Combined-modality therapy integrating chemotherapy with radiotherapy and/or surgery is playing an increasing role in the day-to-day management of a wide variety of solid tumors. No longer is this approach solely a clinical research tool. In fact, in many clinical settings, combined-modality therapy is now the standard of care.
Concomitantly, the paradigm for evaluating cancer patients has shifted from a single practitioner representing a single discipline or modality to multidisciplinary evaluation and management teams that integrate the expertise and treatment skills of surgeons, radiation oncologists, and medical oncologists. In both academic and community settings, multidisciplinary clinics in which patients are evaluated using this team approach are increasingly employed. This approach facilitates and expedites appropriate staging, entry into clinical trials, and everyday patient care. In general, patients appreciate this opportunity to obtain both multiple opinions and consensus regarding treatment-planning issues.
The rationale for combined-modality therapy is twofold: optimizing local tumor control by the use of local modalities, ie, surgery or radiotherapy, while addressing both locally advanced primary tumors and distant micrometastases with the use of systemic chemotherapy. A number of different approaches integrate chemotherapy with local therapy: chemotherapy can precede local therapy (induction or neoadjuvant), be given concurrently, or follow local therapy (adjuvant). For many tumor types, the optimal combination of modalities and their sequence remains to be defined. Yet evidence is emerging in a variety of clinical settings that a combination of local therapy plus systemic chemotherapy results in an outcome superior to that of either local modality alone.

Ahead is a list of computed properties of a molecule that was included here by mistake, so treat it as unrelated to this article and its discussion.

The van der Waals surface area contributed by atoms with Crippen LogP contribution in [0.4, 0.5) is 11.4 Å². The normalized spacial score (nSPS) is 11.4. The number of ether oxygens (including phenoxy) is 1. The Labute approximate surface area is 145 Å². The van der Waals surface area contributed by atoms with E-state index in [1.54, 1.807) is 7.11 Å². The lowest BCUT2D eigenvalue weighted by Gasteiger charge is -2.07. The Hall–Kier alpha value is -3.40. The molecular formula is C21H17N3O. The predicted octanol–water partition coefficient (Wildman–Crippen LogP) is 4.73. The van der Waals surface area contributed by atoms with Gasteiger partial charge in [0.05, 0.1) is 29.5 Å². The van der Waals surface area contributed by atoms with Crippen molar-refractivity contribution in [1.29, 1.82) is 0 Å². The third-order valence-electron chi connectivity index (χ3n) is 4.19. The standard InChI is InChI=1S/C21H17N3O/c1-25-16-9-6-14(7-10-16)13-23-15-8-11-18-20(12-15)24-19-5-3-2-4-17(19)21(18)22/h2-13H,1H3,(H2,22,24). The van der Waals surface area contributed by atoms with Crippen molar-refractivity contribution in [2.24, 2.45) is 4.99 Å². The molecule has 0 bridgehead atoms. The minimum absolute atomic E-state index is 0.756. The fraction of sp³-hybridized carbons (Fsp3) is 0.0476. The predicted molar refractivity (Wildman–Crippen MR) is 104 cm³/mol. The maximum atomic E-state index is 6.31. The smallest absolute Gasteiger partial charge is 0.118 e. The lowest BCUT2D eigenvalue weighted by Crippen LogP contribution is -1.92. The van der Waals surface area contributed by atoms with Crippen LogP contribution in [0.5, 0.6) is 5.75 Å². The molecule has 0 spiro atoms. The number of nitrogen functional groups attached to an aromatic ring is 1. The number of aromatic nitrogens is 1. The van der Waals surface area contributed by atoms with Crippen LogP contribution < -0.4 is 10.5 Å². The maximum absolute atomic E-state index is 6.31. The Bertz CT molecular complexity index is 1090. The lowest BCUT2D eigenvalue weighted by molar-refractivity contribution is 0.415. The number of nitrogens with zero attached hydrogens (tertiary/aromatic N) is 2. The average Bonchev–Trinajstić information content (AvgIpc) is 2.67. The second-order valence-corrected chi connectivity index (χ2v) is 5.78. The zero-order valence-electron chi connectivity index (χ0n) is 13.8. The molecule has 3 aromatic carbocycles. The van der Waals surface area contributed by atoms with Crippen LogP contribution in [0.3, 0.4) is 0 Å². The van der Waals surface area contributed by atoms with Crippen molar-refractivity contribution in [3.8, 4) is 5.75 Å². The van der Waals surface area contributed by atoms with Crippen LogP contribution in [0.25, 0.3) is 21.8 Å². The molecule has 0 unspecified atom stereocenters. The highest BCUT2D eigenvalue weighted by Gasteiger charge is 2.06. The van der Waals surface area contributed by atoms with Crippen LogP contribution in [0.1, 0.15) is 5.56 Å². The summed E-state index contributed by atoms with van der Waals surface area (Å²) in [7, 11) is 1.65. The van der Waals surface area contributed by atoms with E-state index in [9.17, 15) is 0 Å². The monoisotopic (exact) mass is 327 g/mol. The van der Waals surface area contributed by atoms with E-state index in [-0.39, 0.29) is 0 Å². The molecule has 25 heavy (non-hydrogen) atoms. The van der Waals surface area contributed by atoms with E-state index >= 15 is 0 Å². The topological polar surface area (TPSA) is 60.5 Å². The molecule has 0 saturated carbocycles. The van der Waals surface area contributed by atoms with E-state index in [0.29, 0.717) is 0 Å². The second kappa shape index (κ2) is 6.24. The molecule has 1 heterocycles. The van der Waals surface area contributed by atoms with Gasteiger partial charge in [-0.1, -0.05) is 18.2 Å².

In this symposium, leading investigators in combined-modality therapy describe recent advances in their respective areas. Although considerable differences exist depending on tumor type and combined-modality regimen employed, common themes of improved local control, reduction in distant metastases, and improved organ function or preservation are present. The following presentations not only define the current status of combined-modality therapy but also point to future directions in this area of clinical research and clinical practice.